Ceiling Lifts provide the easiest transfers because the lift takes no floor space, and the track is designed to travel over all your transfers.

Ceiling lifts come in 3 varieties:

  1. Basic Ceiling Lift – includes remote controls for up and down. Travel along the ceiling track is manual and requires a caregiver or assistance. The track can be placed over all the needed transfer points.
  2. Portable ceiling lift – a small motor that can move from a track over the bed to a track in the bathroom, and elsewhere in the living area. This lift provides up and down options, but travel along the track requires caregiver or assistance.
  3. Independent Ceiling Lift – includes all the options of the basic ceiling lift AND a extra lateral motor that allows the user to push a button to travel anywhere along the track without assistance. Includes options like power traverse rails, turntables, and multitrack and multiroom lifts.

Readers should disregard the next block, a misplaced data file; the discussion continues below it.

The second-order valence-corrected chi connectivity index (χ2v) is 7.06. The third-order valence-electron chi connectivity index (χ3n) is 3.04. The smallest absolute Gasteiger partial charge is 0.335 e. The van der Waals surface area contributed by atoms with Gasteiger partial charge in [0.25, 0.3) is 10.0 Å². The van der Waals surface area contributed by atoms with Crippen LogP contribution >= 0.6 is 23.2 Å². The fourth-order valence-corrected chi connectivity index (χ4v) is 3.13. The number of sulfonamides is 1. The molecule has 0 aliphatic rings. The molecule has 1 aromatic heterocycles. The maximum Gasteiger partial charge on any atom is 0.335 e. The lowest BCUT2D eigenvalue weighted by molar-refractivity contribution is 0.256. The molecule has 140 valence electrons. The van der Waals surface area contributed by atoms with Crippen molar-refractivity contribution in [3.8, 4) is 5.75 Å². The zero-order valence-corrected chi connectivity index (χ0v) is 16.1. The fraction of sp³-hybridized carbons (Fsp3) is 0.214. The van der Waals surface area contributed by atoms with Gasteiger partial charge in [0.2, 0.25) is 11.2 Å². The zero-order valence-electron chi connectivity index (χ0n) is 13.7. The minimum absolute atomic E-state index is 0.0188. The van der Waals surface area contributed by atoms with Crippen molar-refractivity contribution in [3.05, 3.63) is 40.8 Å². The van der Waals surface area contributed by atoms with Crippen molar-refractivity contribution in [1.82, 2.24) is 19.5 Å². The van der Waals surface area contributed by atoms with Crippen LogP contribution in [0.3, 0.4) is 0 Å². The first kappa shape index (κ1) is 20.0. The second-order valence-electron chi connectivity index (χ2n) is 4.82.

Advanced Positioning

Slings, Spreader Bars, and Body Support Slings: Lifts are only as good as what touches your body. Slings are the most popular way to adjust positioning and providing easy transfers. However, there is much more variety in slings that most professionals see. Most slings are available in a mesh, solid fabric, or a plastic material(PVC) and can include padding or not. The mesh is typically used in the bedroom and can be washed to keep it clean. The PVC material is best in the bathroom or when repeated use requires a material that will always be dry. The most common styles of slings are: (there are many more available)